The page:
The Bad News and the Good News for Elk Hunting in 2014
Editor’s Note: Ralph Ramos of Las Cruces, New Mexico, guides elk hunters in New Mexico, as well as teaches seminars on how to call elk. He’s been guiding elk hunters for more than 20 years, mainly in the Gila National Forest and the Lincoln National Forest. He’s been wearing Mossy Oak camouflage for 25 years, and his favorite pattern is Infinity. “This pattern has a lot of brown in it and blends in really well with the foliage and terrain where I hunt,” Ramos says. “I’ve been shooting PSE bows for 15 years. I’d been on several elk hunts with Pete Shepley the creator of PSE, and Pete introduced me to the people at Mossy Oak. Then I met Tim Anderson of Mossy Oak at one of the Rocky Mountain Elk Foundation (RMEF) national conventions in Reno, Nevada, when he attended my elk seminar. Since then, I’ve been an official Mossy Oak Pro. But I was wearing Mossy Oak long before I met Tim.
The bad news is all the drawings for elk tags in New Mexico are closed for the 2014 season. However, San Francisco River Outfitters www.huntinginnewmexico.com, the outfitter that I guide for, puts in for tags each year for New Mexico. So, this group may have some tags left. If you don’t draw a New Mexico elk tag, you still have a chance to purchase a private-land license. They’re a little pricier than drawing a tag in the public drawing. If you want to hunt elk this year in New Mexico, you can contact San Francisco River Outfitters, and they will search all the databases to try to find you a private landowner tag, which usually sell for between $4,000 - $6,000, depending on the hunting unit of the tag. These tags allow you to hunt the entire unit - not just the landowner’s property. You also have access to the land of the ranch owner who’s sold you the tag. These landowner tags are used as an incentive for the landowners to help protect the elk on their property.
Also, since elk damage croplands, especially during the winter, the revenue from these landowner tags helps reimburse the landowner for the damage that the elk cause to his crops. As of this writing at the first of May, 2014, some landowner elk tags still are available for this hunting season. You can go on the New Mexico Game and Fish Department’s website and see a list of the landowners and the tags they have available. On this page, there’s a list of every rancher in the state with landowner authorization tags, and you’ll see the phone number of the landowner. So, you can talk with him directly. If you don’t want to do the search yourself, the outfitters can search for you. Tom Klumker is the owner of San Francisco River Outfitters, his phone number is 575-539-2517, or you can go to www.huntinginnewmexico.com.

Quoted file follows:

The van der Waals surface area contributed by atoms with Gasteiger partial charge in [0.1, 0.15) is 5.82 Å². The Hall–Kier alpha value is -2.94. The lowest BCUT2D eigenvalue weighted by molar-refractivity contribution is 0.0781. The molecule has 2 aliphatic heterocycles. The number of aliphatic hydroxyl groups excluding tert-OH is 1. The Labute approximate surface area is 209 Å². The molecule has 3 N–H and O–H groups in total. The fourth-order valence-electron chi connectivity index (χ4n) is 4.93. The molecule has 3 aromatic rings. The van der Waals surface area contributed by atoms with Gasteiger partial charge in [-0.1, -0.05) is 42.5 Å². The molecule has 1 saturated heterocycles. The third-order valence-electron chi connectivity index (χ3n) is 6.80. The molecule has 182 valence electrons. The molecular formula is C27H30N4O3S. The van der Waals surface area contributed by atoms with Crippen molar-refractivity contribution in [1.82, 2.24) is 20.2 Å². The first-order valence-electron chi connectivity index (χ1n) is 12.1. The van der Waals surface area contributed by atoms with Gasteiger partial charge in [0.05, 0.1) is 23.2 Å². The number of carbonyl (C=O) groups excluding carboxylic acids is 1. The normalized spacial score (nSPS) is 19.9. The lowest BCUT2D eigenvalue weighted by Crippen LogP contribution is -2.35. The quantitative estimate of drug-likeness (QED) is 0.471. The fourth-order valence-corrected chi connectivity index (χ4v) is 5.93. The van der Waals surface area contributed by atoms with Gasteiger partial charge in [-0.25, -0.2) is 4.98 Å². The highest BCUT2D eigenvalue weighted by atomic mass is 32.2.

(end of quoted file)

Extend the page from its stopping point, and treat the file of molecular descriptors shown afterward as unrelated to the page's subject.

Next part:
You also can go to my photos and videos on Facebook at https://www.facebook.com/pages/Ramos-Hunts-Video-Productions/387405144655063. There you’ll see the kind of hunts I guide. Elk season in New Mexico opens September 1, a date that’s right around the corner, if you’re thinking about elk hunting this year.
If you draw a tag for elk in New Mexico, here’s my suggestion on what you should do to get ready for the hunt. First, I recommend that all elk hunters go to their family physicians and get thorough physicals. Let your doctor suggest a training regimen to get you in the best physical shape possible before the hunt. An elk hunt is a very-physical type hunt. The better you’re prepared physically; the greater your odds will be for having a successful hunt. On these hunts, we wake up at 4:00 am, have a quick breakfast and pack a lunch, so we can stay out all day. Then we ride 4-wheelers to an area I’ve pre-scouted. While still dark, we’ll get off the 4-wheelers and try to locate elk that are in riparian zones (wet, marshy, water areas) in the bottoms of draws and canyons - where elk go to at night to breed.
We’ll hunt off high ridges and bugle down into the canyons, to try to locate the elk and then call them to within gun or bow range. I’ll use bugling, excessive cow calling and rattling sounds to simulate a fight between two bulls. While I’m rattling, I’ll give some moans, growls and chuckles to make the fight sound authentic - a really-exciting technique. When we call in a bull using these aggressive type calls, he’ll come in with hurt on his mind. Within the first 30 minutes of light, the elk will be leaving the canyons and heading out toward the high country, where they normally bed. By 9:15 to 9:30 am, the elk usually are bedded down. We try and take them when they’re in the canyons, when they’re moving to their bedding areas, or once they’re already in their beds.